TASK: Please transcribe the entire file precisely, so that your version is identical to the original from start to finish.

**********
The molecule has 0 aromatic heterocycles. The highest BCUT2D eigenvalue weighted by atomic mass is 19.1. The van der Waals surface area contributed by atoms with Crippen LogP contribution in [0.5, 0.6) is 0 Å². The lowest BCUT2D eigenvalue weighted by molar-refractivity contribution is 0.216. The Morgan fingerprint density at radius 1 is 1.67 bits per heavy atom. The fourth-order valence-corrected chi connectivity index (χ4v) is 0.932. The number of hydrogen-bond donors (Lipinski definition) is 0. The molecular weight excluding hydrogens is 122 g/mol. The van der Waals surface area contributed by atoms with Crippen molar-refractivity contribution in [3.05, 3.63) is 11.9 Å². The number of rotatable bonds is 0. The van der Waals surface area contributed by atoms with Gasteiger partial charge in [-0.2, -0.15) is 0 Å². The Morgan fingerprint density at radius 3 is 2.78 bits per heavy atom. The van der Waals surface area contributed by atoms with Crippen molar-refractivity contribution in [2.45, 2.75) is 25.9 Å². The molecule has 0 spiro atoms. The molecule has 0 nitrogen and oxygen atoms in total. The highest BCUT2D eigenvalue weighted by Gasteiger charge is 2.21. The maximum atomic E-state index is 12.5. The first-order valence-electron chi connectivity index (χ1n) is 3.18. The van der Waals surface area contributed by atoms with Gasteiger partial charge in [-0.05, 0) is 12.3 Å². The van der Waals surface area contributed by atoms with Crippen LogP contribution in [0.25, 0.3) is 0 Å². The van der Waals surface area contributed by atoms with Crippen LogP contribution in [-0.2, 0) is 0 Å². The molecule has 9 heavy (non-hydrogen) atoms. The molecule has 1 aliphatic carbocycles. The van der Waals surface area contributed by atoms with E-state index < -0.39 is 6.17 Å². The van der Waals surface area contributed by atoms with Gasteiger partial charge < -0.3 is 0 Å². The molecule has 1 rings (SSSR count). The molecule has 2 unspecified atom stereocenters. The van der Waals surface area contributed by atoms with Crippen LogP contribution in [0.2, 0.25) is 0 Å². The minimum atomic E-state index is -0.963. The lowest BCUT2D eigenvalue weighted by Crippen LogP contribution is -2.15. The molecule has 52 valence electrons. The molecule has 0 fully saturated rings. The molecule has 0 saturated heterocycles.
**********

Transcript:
The molecule has 0 aromatic heterocycles. The highest BCUT2D eigenvalue weighted by atomic mass is 19.1. The van der Waals surface area contributed by atoms with Crippen LogP contribution in [0.5, 0.6) is 0 Å². The lowest BCUT2D eigenvalue weighted by molar-refractivity contribution is 0.216. The Morgan fingerprint density at radius 1 is 1.67 bits per heavy atom. The fourth-order valence-corrected chi connectivity index (χ4v) is 0.932. The number of hydrogen-bond donors (Lipinski definition) is 0. The molecular weight excluding hydrogens is 122 g/mol. The van der Waals surface area contributed by atoms with Crippen molar-refractivity contribution in [3.05, 3.63) is 11.9 Å². The number of rotatable bonds is 0. The van der Waals surface area contributed by atoms with Gasteiger partial charge in [-0.2, -0.15) is 0 Å². The Morgan fingerprint density at radius 3 is 2.78 bits per heavy atom. The van der Waals surface area contributed by atoms with Crippen molar-refractivity contribution in [2.45, 2.75) is 25.9 Å². The molecule has 0 spiro atoms. The molecule has 0 nitrogen and oxygen atoms in total. The highest BCUT2D eigenvalue weighted by Gasteiger charge is 2.21. The maximum atomic E-state index is 12.5. The first-order valence-electron chi connectivity index (χ1n) is 3.18. The van der Waals surface area contributed by atoms with Gasteiger partial charge in [-0.05, 0) is 12.3 Å². The van der Waals surface area contributed by atoms with Crippen LogP contribution in [0.25, 0.3) is 0 Å². The van der Waals surface area contributed by atoms with Crippen LogP contribution in [-0.2, 0) is 0 Å². The molecule has 9 heavy (non-hydrogen) atoms. The molecule has 1 aliphatic carbocycles. The van der Waals surface area contributed by atoms with E-state index < -0.39 is 6.17 Å². The van der Waals surface area contributed by atoms with Gasteiger partial charge < -0.3 is 0 Å². The molecule has 1 rings (SSSR count). The molecule has 2 unspecified atom stereocenters. The van der Waals surface area contributed by atoms with Crippen LogP contribution in [0.2, 0.25) is 0 Å². The minimum atomic E-state index is -0.963. The lowest BCUT2D eigenvalue weighted by Crippen LogP contribution is -2.15. The molecule has 52 valence electrons. The molecule has 0 fully saturated rings. The molecule has 0 saturated heterocycles.